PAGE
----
In Conversation with Ceramists Giovanna Alò and Enza Fasano
Puglia is certainly known for its unique geological landscape, but the town of Grottaglie in Taranto is particularly renowned for its ceramic production. We spoke with mother Enza Fasano and daughter Giovanna Alò, fourth and fifth generation ceramists respectively, about the artisanal traditions of their hometown. Their company bears the name Enza Fasano Ceramiche and was established 10 years ago, but the rise of this artisanal family begins with Enza’s grandfather, and its story dates back centuries, suggesting a long-time refinement of the local craft.
Address: Via Caravaggio, 31, 74023 Grottaglie TA, Italie
Best time to visit: Visit by appointment
How does the ancient town of Grottaglie influence your work and creative expression as ceramicists?
Well, our region has always produced ceramics for daily use – since medieval times at least. In the 16th century, however, ceramists began to make objects in a more ornamental and refined style. This particular region influences our work because it has a massive repertoire of traditional forms and decorations that we have since carried forward, reinterpreted, innovated, and given a more contemporary character. We keep our tradition and culture alive by working with the forms that make up [Taranto]'s great archive.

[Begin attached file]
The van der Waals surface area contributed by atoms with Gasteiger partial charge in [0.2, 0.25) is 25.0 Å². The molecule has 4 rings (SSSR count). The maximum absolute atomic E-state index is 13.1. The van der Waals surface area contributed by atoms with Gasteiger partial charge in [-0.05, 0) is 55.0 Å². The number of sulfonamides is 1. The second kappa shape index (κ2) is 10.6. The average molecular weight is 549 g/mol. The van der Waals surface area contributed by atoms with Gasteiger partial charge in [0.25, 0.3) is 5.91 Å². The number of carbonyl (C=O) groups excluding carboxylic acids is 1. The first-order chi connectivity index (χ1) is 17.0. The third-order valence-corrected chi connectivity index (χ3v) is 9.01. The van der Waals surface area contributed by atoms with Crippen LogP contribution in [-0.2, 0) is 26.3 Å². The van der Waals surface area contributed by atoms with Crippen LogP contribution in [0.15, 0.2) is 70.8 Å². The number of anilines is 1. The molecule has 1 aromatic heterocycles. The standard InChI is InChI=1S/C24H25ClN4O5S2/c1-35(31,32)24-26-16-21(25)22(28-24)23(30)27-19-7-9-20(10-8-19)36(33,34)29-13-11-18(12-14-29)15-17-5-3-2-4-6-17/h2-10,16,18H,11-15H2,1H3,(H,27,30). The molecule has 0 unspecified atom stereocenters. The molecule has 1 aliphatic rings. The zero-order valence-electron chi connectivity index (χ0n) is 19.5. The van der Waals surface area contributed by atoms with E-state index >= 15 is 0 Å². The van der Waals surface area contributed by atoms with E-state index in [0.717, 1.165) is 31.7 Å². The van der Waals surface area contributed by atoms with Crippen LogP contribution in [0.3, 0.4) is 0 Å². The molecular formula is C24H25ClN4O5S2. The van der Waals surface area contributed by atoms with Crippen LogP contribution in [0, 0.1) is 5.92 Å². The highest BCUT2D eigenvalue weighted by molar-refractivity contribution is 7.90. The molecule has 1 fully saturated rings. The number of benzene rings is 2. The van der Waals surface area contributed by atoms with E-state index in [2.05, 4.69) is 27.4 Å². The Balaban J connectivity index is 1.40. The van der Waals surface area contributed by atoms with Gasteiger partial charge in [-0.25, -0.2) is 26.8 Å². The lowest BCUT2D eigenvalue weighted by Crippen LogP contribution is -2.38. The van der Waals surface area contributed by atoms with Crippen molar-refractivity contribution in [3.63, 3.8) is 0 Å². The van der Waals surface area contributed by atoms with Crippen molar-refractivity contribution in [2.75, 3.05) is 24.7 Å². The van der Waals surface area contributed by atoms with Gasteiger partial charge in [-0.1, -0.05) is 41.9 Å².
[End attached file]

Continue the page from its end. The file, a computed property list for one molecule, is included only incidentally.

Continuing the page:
What makes the place where you live special to you?
Above all, this historic quartiere delle ceramiche – the ceramics district, in which such objects have been produced since the Middle Ages. It is one of the oldest ceramic-producing neighbourhoods in Italy, perhaps even in the world.
If friends from abroad were visiting, where should they go for a local dining experience?
We always suggest Ceglie Messapica, a town about twenty minutes away. It is essentially the gastronomic capital of Puglia, and you can eat very well – all sorts of authentic, typical foods in a very charming historic centre. It’s like diving into history.
What about a morning coffee?
In Grottaglie? A coffee in Piazza Regina Margherita after they visit the ceramics district!
Where would you go for a quiet, rejuvenating escapade?
We particularly like Locorotondo: it’s a small settlement on a little hill, but very lovely, peaceful and relaxing. The name [which means “round place”] derives from the circular structure of the city perched on the top, as seen from the bottom of the hill.
Is there a local dish that you think best captures the soul of your city?
Something that Grottaglie makes very well are our orecchiette with rapini, known as orecchiette con le cime di rapi.
Any a local tip you could share?
We would suggest visiting the ravines in the area, particularly that of San Giorgio, and the many caves that have been around since prehistoric times.
"We keep our tradition and culture alive by working with the forms that make up [Taranto]'s great archive."
Giovanna Alò and Enza Fasano, co-owners at Enza Fasano Ceramiche
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